Among other things the RAISE Act would:

  • Terminate the Diversity Visa Program which awards 50,000 green cards to immigrants from qualifying countries;
  • Slash the annual distribution of green cards to just over 500,000 (a change from the current issuance of over 1 million green cards annually);
  • Employment-based green cards would be awarded according to a skill-based points system that ranks applicants according to their level of education, age, ability to speak the English language, salary, level of investment, and achievements (see below);
  • The issuance of employment-based green cards would be capped at 140,000 annually;
  • Limit the maximum number of refugees admitted to the United States to 50,000;
  • Limit admission of asylees. The number of asylees admitted to the United States on any given year would be set by the President on an annual basis;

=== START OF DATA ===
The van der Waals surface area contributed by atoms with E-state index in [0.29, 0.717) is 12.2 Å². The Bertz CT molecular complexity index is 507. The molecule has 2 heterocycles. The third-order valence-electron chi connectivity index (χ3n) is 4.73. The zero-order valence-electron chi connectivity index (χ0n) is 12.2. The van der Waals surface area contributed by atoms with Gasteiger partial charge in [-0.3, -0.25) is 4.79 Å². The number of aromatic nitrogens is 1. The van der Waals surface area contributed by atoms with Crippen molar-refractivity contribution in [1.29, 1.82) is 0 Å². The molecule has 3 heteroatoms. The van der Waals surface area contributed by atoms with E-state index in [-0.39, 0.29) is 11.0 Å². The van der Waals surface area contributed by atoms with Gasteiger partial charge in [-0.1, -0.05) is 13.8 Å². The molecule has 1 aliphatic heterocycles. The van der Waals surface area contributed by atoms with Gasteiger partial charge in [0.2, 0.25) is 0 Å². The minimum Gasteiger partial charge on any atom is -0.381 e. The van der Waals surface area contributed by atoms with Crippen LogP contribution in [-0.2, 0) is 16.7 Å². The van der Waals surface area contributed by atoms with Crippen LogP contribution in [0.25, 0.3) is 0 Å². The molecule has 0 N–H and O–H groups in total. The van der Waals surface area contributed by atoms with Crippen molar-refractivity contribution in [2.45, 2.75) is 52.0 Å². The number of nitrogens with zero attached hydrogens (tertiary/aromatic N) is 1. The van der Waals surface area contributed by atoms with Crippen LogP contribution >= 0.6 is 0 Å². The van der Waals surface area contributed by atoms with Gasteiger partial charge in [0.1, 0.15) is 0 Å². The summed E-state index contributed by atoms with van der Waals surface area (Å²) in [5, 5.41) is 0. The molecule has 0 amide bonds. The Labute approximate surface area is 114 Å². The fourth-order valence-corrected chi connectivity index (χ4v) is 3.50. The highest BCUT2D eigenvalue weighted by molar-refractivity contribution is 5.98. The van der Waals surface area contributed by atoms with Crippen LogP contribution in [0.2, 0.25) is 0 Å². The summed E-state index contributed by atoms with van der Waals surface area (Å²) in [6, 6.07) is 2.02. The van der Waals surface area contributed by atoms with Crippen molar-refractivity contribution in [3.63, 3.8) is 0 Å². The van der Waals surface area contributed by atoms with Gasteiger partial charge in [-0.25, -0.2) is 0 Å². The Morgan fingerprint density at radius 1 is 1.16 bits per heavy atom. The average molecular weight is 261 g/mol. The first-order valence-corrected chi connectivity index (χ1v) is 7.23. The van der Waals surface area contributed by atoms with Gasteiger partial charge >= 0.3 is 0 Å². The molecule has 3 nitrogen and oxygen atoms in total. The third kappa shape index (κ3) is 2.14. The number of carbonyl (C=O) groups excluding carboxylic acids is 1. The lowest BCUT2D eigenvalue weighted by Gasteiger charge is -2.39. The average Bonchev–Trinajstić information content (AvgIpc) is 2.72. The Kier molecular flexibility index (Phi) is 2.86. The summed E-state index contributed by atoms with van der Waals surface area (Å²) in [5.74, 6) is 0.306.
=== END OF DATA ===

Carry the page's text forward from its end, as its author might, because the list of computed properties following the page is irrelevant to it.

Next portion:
• Amend the definition of “Immediate Relative” to an individual who is younger than 18 years of age instead of an individual who is younger than 21 years of age;
  • Adult children and extended family members of individuals living in the United States would no longer be prioritized to receive permanent residence. Instead the focus would remain on the immediate relatives of U.S. Citizens and legal permanent residents such as spouses and children under the age of 18;
  • The Act would allow sick parents of U.S. Citizens to be allowed to enter the United States on a renewable five-year visa, provided the U.S. Citizen would be financially responsible for the sick parent.